County awaits cities' paperwork for bond funds
By Suzy Valentine
Only four Miami-Dade County municipalities have completed the paperwork to receive funding from General Obligation Bonds issued five months ago.
The contracts are part of the formality between cities and the county that pave the way for funds to be repaid once work is finished. Officials overseeing county-based projects must show that money is spent before they get their allocations but need not sign documents, as do those in the county's 30-plus municipalities.
The first issue of $2.2 billion in bonds voters approved last year produced $265 million for projects this year - $15 million more than anticipated. The surplus resulted from favorable interest rates at the July 7 sale. Funds became available in a central county bank account two weeks later but aren't to be dispersed until work is completed.
A handful of contracts for the municipalities are ready for execution, said a senior county official.
"We are signing contracts so that they can qualify for reimbursement," said capital improvements coordinator Roger Hernstadt. "There are three of four contracts to be signed by us. The rest are in the hands of the municipalities, but we can't distribute money until they are (signed). We have written to all of the other municipalities and the contracts are downloadable from our Web site."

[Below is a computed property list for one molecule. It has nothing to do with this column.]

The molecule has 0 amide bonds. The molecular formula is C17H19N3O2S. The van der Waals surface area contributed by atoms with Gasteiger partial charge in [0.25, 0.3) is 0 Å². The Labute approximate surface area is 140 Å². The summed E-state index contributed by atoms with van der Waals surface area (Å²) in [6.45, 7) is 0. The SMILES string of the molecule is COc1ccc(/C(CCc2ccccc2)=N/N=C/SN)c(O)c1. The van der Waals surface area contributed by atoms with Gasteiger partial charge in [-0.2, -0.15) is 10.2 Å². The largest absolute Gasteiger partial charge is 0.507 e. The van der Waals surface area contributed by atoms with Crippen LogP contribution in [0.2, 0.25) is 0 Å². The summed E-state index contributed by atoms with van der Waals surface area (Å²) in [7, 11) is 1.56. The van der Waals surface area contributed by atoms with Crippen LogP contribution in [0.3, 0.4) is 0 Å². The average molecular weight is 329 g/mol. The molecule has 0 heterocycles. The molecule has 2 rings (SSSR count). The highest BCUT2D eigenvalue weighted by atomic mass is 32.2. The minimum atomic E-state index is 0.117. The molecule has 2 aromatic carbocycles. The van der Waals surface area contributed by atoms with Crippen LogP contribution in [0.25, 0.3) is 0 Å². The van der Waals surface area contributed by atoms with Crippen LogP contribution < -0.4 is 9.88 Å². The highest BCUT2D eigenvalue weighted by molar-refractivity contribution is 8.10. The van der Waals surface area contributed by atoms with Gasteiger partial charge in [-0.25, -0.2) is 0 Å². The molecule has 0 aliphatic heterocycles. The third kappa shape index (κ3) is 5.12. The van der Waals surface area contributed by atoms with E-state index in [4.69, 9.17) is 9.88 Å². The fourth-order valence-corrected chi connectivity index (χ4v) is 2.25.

Before representatives of municipalities sign the contracts, they must satisfy certain county requirements - issues that have been a sticking point for the cities, towns and villages.
"Some have asked for relief from certain county requirements," said Mr. Hernstadt, "and some of them are asking us to change elements of the contracts."
Some municipalities - Mr. Hernstadt did not disclose which - are asking that their initiatives count as comparable to the county's.
"Small-business participation was one area of negotiation," he said. "The question was whether it would suffice that a municipality had its own program or whether it must comply with the county's requirements."
Either way, money must be spent on municipal or countywide projects to warrant repayment.
"The whole system is predicated on reimbursement," said Mr. Hernstadt. "Parties must show that the dollars have been spent. It works in the same way as does the Standard & Poor's system."
"We don't send cash to any project until the money has been spent," said Rachel Baum, county finance director. "If it's a county project, all of the money is in one account."
Ms. Baum said the bonds "work in the same way as Treasury bonds. They are invested so that they earn interest, but if they attract interest above the interest rate, we must pay any excess to the Internal Revenue Service.
"If we were earning 6% interest, which is unlikely," Ms. Baum said, "we'd pay anything over and above the more than 4% we're paying on the financing. It's like the government saying, 'We gave you a benefit, we should share in that benefit.'"